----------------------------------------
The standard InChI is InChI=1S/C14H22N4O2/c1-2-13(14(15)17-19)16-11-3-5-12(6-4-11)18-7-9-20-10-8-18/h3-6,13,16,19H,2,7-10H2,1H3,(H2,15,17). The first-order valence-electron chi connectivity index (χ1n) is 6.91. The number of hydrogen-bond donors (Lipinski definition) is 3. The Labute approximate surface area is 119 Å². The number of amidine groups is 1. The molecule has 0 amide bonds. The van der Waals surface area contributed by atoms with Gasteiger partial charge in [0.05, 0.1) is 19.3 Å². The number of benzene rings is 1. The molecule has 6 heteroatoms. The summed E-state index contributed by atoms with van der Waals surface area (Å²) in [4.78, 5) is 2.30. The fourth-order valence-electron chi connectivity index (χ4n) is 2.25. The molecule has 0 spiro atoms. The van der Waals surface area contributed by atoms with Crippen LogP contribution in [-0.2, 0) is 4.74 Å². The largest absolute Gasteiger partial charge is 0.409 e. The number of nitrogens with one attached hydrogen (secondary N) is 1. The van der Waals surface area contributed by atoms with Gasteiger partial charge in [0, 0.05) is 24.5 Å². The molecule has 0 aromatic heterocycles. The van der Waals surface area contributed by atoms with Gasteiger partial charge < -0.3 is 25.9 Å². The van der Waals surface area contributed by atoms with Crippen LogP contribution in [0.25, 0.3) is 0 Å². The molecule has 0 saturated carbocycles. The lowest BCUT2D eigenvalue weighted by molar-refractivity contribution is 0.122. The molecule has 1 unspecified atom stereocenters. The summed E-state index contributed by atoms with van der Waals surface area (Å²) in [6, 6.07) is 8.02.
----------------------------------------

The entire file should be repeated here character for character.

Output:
The standard InChI is InChI=1S/C14H22N4O2/c1-2-13(14(15)17-19)16-11-3-5-12(6-4-11)18-7-9-20-10-8-18/h3-6,13,16,19H,2,7-10H2,1H3,(H2,15,17). The first-order valence-electron chi connectivity index (χ1n) is 6.91. The number of hydrogen-bond donors (Lipinski definition) is 3. The Labute approximate surface area is 119 Å². The number of amidine groups is 1. The molecule has 0 amide bonds. The van der Waals surface area contributed by atoms with Gasteiger partial charge in [0.05, 0.1) is 19.3 Å². The number of benzene rings is 1. The molecule has 6 heteroatoms. The summed E-state index contributed by atoms with van der Waals surface area (Å²) in [4.78, 5) is 2.30. The fourth-order valence-electron chi connectivity index (χ4n) is 2.25. The molecule has 0 spiro atoms. The van der Waals surface area contributed by atoms with Crippen LogP contribution in [-0.2, 0) is 4.74 Å². The largest absolute Gasteiger partial charge is 0.409 e. The number of nitrogens with one attached hydrogen (secondary N) is 1. The van der Waals surface area contributed by atoms with Gasteiger partial charge in [0, 0.05) is 24.5 Å². The molecule has 0 aromatic heterocycles. The van der Waals surface area contributed by atoms with Gasteiger partial charge < -0.3 is 25.9 Å². The van der Waals surface area contributed by atoms with Crippen LogP contribution in [0.25, 0.3) is 0 Å². The molecule has 0 saturated carbocycles. The lowest BCUT2D eigenvalue weighted by molar-refractivity contribution is 0.122. The molecule has 1 unspecified atom stereocenters. The summed E-state index contributed by atoms with van der Waals surface area (Å²) in [6, 6.07) is 8.02.